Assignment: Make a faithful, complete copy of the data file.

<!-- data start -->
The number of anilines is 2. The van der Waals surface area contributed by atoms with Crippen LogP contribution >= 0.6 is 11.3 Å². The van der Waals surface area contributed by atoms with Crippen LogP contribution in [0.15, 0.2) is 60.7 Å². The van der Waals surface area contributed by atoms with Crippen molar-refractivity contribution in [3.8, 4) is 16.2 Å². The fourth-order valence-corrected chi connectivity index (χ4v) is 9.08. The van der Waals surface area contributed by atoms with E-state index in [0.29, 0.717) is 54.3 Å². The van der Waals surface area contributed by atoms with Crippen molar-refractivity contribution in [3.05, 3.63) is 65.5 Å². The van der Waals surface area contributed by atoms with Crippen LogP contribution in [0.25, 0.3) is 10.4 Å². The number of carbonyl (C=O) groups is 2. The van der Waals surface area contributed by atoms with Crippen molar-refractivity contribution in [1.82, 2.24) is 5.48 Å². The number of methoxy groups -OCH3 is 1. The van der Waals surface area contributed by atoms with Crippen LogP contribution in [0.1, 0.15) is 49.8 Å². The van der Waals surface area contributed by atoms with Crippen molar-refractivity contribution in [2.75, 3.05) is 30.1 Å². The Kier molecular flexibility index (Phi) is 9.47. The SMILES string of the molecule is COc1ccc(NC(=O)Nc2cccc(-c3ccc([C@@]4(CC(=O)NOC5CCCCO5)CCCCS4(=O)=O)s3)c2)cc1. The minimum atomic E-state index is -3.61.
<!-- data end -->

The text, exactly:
The number of anilines is 2. The van der Waals surface area contributed by atoms with Crippen LogP contribution >= 0.6 is 11.3 Å². The van der Waals surface area contributed by atoms with Crippen LogP contribution in [0.15, 0.2) is 60.7 Å². The van der Waals surface area contributed by atoms with Crippen molar-refractivity contribution in [3.8, 4) is 16.2 Å². The fourth-order valence-corrected chi connectivity index (χ4v) is 9.08. The van der Waals surface area contributed by atoms with E-state index in [0.29, 0.717) is 54.3 Å². The van der Waals surface area contributed by atoms with Crippen molar-refractivity contribution in [3.05, 3.63) is 65.5 Å². The van der Waals surface area contributed by atoms with Crippen LogP contribution in [0.25, 0.3) is 10.4 Å². The number of carbonyl (C=O) groups is 2. The van der Waals surface area contributed by atoms with Crippen molar-refractivity contribution in [1.82, 2.24) is 5.48 Å². The number of methoxy groups -OCH3 is 1. The van der Waals surface area contributed by atoms with Crippen LogP contribution in [0.1, 0.15) is 49.8 Å². The van der Waals surface area contributed by atoms with Crippen molar-refractivity contribution in [2.75, 3.05) is 30.1 Å². The Kier molecular flexibility index (Phi) is 9.47. The SMILES string of the molecule is COc1ccc(NC(=O)Nc2cccc(-c3ccc([C@@]4(CC(=O)NOC5CCCCO5)CCCCS4(=O)=O)s3)c2)cc1. The minimum atomic E-state index is -3.61.